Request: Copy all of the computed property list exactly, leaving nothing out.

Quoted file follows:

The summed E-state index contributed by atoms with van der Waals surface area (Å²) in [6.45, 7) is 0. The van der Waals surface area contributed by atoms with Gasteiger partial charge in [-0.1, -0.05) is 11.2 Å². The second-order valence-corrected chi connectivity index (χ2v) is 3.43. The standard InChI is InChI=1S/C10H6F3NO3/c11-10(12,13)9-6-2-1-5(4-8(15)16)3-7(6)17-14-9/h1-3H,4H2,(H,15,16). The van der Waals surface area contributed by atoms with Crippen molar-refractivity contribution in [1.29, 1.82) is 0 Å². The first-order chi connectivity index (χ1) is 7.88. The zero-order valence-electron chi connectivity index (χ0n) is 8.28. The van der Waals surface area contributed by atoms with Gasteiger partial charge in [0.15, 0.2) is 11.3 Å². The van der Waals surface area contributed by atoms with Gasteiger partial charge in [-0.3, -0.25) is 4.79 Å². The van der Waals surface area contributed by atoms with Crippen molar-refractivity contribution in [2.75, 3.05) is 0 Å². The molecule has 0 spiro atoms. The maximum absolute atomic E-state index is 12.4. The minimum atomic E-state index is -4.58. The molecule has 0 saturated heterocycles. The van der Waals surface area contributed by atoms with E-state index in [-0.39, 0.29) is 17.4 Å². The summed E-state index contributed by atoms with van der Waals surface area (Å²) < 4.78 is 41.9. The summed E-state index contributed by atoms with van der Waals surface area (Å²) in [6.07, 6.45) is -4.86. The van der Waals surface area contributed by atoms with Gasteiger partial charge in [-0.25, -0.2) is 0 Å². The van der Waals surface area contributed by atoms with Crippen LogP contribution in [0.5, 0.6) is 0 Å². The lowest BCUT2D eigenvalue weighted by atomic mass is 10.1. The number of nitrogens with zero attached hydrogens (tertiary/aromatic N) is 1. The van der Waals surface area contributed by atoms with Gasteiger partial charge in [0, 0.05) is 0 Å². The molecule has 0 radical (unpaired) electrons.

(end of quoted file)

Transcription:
The summed E-state index contributed by atoms with van der Waals surface area (Å²) in [6.45, 7) is 0. The van der Waals surface area contributed by atoms with Gasteiger partial charge in [-0.1, -0.05) is 11.2 Å². The second-order valence-corrected chi connectivity index (χ2v) is 3.43. The standard InChI is InChI=1S/C10H6F3NO3/c11-10(12,13)9-6-2-1-5(4-8(15)16)3-7(6)17-14-9/h1-3H,4H2,(H,15,16). The van der Waals surface area contributed by atoms with Crippen molar-refractivity contribution in [1.29, 1.82) is 0 Å². The first-order chi connectivity index (χ1) is 7.88. The zero-order valence-electron chi connectivity index (χ0n) is 8.28. The van der Waals surface area contributed by atoms with Gasteiger partial charge in [0.15, 0.2) is 11.3 Å². The van der Waals surface area contributed by atoms with Gasteiger partial charge in [-0.3, -0.25) is 4.79 Å². The van der Waals surface area contributed by atoms with Crippen molar-refractivity contribution in [2.75, 3.05) is 0 Å². The molecule has 0 spiro atoms. The maximum absolute atomic E-state index is 12.4. The minimum atomic E-state index is -4.58. The molecule has 0 saturated heterocycles. The van der Waals surface area contributed by atoms with E-state index in [-0.39, 0.29) is 17.4 Å². The summed E-state index contributed by atoms with van der Waals surface area (Å²) < 4.78 is 41.9. The summed E-state index contributed by atoms with van der Waals surface area (Å²) in [6.07, 6.45) is -4.86. The van der Waals surface area contributed by atoms with Gasteiger partial charge in [-0.25, -0.2) is 0 Å². The van der Waals surface area contributed by atoms with Crippen LogP contribution in [0.5, 0.6) is 0 Å². The lowest BCUT2D eigenvalue weighted by atomic mass is 10.1. The number of nitrogens with zero attached hydrogens (tertiary/aromatic N) is 1. The van der Waals surface area contributed by atoms with Gasteiger partial charge in [0, 0.05) is 0 Å². The molecule has 0 radical (unpaired) electrons.